Lynn CoadyEdmonton’s Lynn Coady was awarded the $50,000 Scotiabank Giller Prize on Tuesday, November 5 for her short story collection Hellgoing, saying that the award announcement was so “shocking and overwhelming” that in order to make her acceptance speech she had to “keep it together just to read from this page so I’m going to hold on to these pages for dear life.”

The Cape Breton  native then thanked her supporters and loved ones and her publisher, House of Anansi, which hasn’t won a Giller winner in 13 years. She also thanked businessman Jack Rabinovitch, who founded the prestigious prize 20 years ago in honour of his late wife, Doris Giller. Coady also said that the reception for Hell Going:

…makes me proud not just to be a Canadian writer but to be a Canadian, to live in a country where we treat our writers like movie stars.

Read an excerpt from Hell Going at:

This year’s jury members — CanLit legend Margaret Atwood, 2011 Giller winner Esi Edugyan and American author Jonathan Lethem — praised the collection as having a “keen and sympathetic wit.”

The book is also a finalist for this year’s $25,000 Rogers Writers’ Trust Fiction Prize, which will be awarded Nov. 20 in Toronto.

Coady, who is also an editor and journalist, was also a Giller finalist in 2011 for  The Antagonist.  Here first novel, Strange Heaven, was nominated for a Governor General’s Award in 1998.

Her other books include Mean Boy, Play the Monster Blind and Saints of Big Harbour. She said she’s now in a television writing program at the Canadian Film Centre.

Coady beat out titles by Toronto-based Dennis Bock, Toronto native Craig Davidson, Lisa Moore of St. John’s and German-born Canadian Dan Vyleta.

This year’s jury members read 147 titles submitted by 61 publishers.

The Giller awards $50,000 annually to the author of the best Canadian novel or short story collection published in English and $5,000 to each of the finalists.

CBC radio host Jian Ghomeshi presided over the Giller bash, which was broadcast on CBC-TV and featured a performance from folk duo Whitehorse.

Last year’s winner was Calgary’s Will Ferguson for his novel “419,” making it two years in a row for Alberta writers. Right on!

Reviews for Hell Going

by Jennifer Hunter for the Toronto Star, July 26, 2013

Hellgoing is an intriguing title for a book of short stories. And an appropriate one. The characters in writer Lynn Coady’s collection all go through a version of their own personal hell, even if it’s silly.


In Coady’s first story, “Wireless,” we meet Jan, a 16-year-old girl who is addicted to a kiddie’s TV show Robo-friendz. “No one in her family was allowed to talk to her when Robo-friendz was on. She probably drooled as she watched, as slackly comforted — comfortably absented — as a baby nuzzling breasts.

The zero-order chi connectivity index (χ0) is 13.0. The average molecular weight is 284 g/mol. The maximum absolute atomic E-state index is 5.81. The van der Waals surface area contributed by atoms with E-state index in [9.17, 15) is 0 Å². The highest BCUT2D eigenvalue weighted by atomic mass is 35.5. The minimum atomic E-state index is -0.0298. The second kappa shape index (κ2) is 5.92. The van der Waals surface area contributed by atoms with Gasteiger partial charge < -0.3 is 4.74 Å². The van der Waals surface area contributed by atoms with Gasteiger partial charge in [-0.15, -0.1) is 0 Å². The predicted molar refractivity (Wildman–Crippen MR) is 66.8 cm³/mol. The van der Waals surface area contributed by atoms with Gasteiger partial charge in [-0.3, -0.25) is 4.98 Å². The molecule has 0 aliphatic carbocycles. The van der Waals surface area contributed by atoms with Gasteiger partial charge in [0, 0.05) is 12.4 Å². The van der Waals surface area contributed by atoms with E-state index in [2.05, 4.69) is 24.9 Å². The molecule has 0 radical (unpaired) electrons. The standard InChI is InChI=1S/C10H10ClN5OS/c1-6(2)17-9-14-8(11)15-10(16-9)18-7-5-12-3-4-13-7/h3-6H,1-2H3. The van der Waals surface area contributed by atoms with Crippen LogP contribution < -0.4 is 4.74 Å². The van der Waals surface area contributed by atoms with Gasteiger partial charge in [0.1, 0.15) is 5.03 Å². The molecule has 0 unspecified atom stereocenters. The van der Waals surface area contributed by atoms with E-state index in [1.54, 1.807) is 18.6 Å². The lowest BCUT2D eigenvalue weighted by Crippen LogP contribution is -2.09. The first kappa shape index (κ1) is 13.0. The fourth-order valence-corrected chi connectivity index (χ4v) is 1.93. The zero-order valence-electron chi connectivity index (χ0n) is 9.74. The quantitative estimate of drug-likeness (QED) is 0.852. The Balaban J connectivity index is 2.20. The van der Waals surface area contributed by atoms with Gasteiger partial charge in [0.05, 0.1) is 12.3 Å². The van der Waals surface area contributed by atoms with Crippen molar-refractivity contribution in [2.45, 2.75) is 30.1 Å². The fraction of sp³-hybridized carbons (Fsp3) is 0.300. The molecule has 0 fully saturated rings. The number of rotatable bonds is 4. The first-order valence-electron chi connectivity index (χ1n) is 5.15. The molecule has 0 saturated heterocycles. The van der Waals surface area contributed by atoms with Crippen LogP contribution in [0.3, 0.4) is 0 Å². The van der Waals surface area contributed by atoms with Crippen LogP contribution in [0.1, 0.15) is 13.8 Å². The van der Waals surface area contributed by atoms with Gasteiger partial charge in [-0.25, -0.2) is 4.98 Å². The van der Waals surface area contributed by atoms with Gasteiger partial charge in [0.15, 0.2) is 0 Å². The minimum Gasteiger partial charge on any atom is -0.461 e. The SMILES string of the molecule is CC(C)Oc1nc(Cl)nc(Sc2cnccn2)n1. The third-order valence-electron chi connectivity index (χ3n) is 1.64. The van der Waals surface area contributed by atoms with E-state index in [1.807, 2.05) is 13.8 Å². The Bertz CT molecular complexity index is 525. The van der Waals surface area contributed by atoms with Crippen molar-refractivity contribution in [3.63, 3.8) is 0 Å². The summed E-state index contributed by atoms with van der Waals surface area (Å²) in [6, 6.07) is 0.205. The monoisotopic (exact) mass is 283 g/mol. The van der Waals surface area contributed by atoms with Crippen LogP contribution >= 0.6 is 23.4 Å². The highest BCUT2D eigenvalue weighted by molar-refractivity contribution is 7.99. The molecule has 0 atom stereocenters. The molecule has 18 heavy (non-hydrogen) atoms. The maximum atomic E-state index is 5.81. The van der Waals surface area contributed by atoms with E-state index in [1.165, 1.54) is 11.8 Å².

But Coady’s stories are not about commonalities as such. They are unique. The characters are often oddballs in uncomfortable situations, like Kim the self-abnegating musician working in a copy shop. Somehow, despite the pathos of the characters’ lives, they make us smile because they are so goofily endearing. They may feel like they are on their way to hell but we know they’ll squirm out of it and end up laughing with the rest of us.

Jennifer Hunter’s column appears in the Toronto Star‘s book section every Sunday. She focuses on Canadian fiction and non-fiction from writers across the country. You can reach her at 416-869-4249 by email at:

by Alex Good for Quill & Quire, July 2013

For several years, Lynn Coady – whose 2011 novel, The Antagonist, was a finalist for the Scotiabank Giller Prize – hosted a “group therapy” advice column for The Globe and Mail, an experience that may have influenced the stories in Hellgoing. Throughout, the Edmonton-based author presents relationships fraught with moral and emotional complexities.


Though her subject matter remains contemporary and her approach realistic, her characters always seem out of sync with their world and each other. As with the scenarios in her column, the reader is called upon to interpret and make sense of the messes these people have made.


The source of the problem usually lies in characters acting and speaking at cross purposes. This is presented most starkly in “An Otherworld,” which focuses on the S&M relationship between Sean and Erin. A caning, Erin tries to explain, should hurt, but not really hurt. Like a lot of the things Erin says, this leaves Sean puzzled. When Erin talks about her orgasms, he understands she isn’t being literal, but can’t figure out if he is being complimented or is missing the point.


This failure to communicate distinguishes the up-and-down, over-analyzed partnership of Kim and Hart in “Body Condom” (the title introduces the theme of isolation represented within the story by a wetsuit), and the spectacular mutual incomprehension that marks the conclusion of “Dogs in Clothes.” Even something as simple as the flag on a mailbox (in the title story) may be a faulty signifier: “You could never trust the flag.


In fact, there’s not much you can trust in these stories; lovers, family, even the characters’ own feelings (which often shock with a physical abruptness) have the capacity to ambush and betray. A sharp, insightful writer with a tight, jarring style that makes use of fast narrative cuts, Coady deliberately leaves the human scribble tangled. This isn’t out of a desire to play coy, but rather an admission that problems involving relationships don’t have easy resolutions that can be clearly expressed.


Misreadings, miscommunications, and disconnections lead to moments of awkwardness and revelation. To her credit, Coady makes us feel every bit of her characters’ confusion and discomfort in a collection as difficult as it is insightful and rewarding.

See more about and purchase the book at: